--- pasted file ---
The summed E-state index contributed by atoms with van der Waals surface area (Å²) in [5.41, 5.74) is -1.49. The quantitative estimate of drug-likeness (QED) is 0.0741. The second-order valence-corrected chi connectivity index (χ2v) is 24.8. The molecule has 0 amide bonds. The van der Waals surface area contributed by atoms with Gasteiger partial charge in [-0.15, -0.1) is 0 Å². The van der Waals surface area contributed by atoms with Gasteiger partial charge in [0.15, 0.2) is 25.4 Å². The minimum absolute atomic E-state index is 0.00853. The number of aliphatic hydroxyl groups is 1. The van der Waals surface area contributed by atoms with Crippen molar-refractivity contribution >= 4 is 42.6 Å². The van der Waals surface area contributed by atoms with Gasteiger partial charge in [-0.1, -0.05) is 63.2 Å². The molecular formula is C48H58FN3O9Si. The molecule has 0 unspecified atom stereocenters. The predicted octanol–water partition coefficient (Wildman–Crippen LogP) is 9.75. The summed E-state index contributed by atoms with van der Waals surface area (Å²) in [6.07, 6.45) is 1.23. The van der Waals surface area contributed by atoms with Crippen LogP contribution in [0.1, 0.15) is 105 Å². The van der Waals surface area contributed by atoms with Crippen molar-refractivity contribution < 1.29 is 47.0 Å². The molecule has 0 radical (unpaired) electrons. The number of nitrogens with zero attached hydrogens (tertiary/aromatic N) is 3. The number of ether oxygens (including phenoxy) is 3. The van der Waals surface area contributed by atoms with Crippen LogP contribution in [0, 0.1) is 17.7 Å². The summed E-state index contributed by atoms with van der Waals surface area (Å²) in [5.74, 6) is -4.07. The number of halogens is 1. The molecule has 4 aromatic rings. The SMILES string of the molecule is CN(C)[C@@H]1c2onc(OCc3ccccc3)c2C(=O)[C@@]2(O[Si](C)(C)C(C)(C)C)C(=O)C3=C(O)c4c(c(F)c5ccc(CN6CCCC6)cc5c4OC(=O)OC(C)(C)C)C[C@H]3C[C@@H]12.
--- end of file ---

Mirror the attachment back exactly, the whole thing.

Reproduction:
The summed E-state index contributed by atoms with van der Waals surface area (Å²) in [5.41, 5.74) is -1.49. The quantitative estimate of drug-likeness (QED) is 0.0741. The second-order valence-corrected chi connectivity index (χ2v) is 24.8. The molecule has 0 amide bonds. The van der Waals surface area contributed by atoms with Gasteiger partial charge in [-0.15, -0.1) is 0 Å². The van der Waals surface area contributed by atoms with Gasteiger partial charge in [0.15, 0.2) is 25.4 Å². The minimum absolute atomic E-state index is 0.00853. The number of aliphatic hydroxyl groups is 1. The van der Waals surface area contributed by atoms with Crippen molar-refractivity contribution >= 4 is 42.6 Å². The van der Waals surface area contributed by atoms with Gasteiger partial charge in [-0.1, -0.05) is 63.2 Å². The molecular formula is C48H58FN3O9Si. The molecule has 0 unspecified atom stereocenters. The predicted octanol–water partition coefficient (Wildman–Crippen LogP) is 9.75. The summed E-state index contributed by atoms with van der Waals surface area (Å²) in [6.07, 6.45) is 1.23. The van der Waals surface area contributed by atoms with Crippen LogP contribution in [0.1, 0.15) is 105 Å². The van der Waals surface area contributed by atoms with Crippen molar-refractivity contribution < 1.29 is 47.0 Å². The molecule has 0 radical (unpaired) electrons. The number of nitrogens with zero attached hydrogens (tertiary/aromatic N) is 3. The number of ether oxygens (including phenoxy) is 3. The van der Waals surface area contributed by atoms with Crippen LogP contribution in [0, 0.1) is 17.7 Å². The summed E-state index contributed by atoms with van der Waals surface area (Å²) in [5.74, 6) is -4.07. The number of halogens is 1. The molecule has 4 aromatic rings. The SMILES string of the molecule is CN(C)[C@@H]1c2onc(OCc3ccccc3)c2C(=O)[C@@]2(O[Si](C)(C)C(C)(C)C)C(=O)C3=C(O)c4c(c(F)c5ccc(CN6CCCC6)cc5c4OC(=O)OC(C)(C)C)C[C@H]3C[C@@H]12.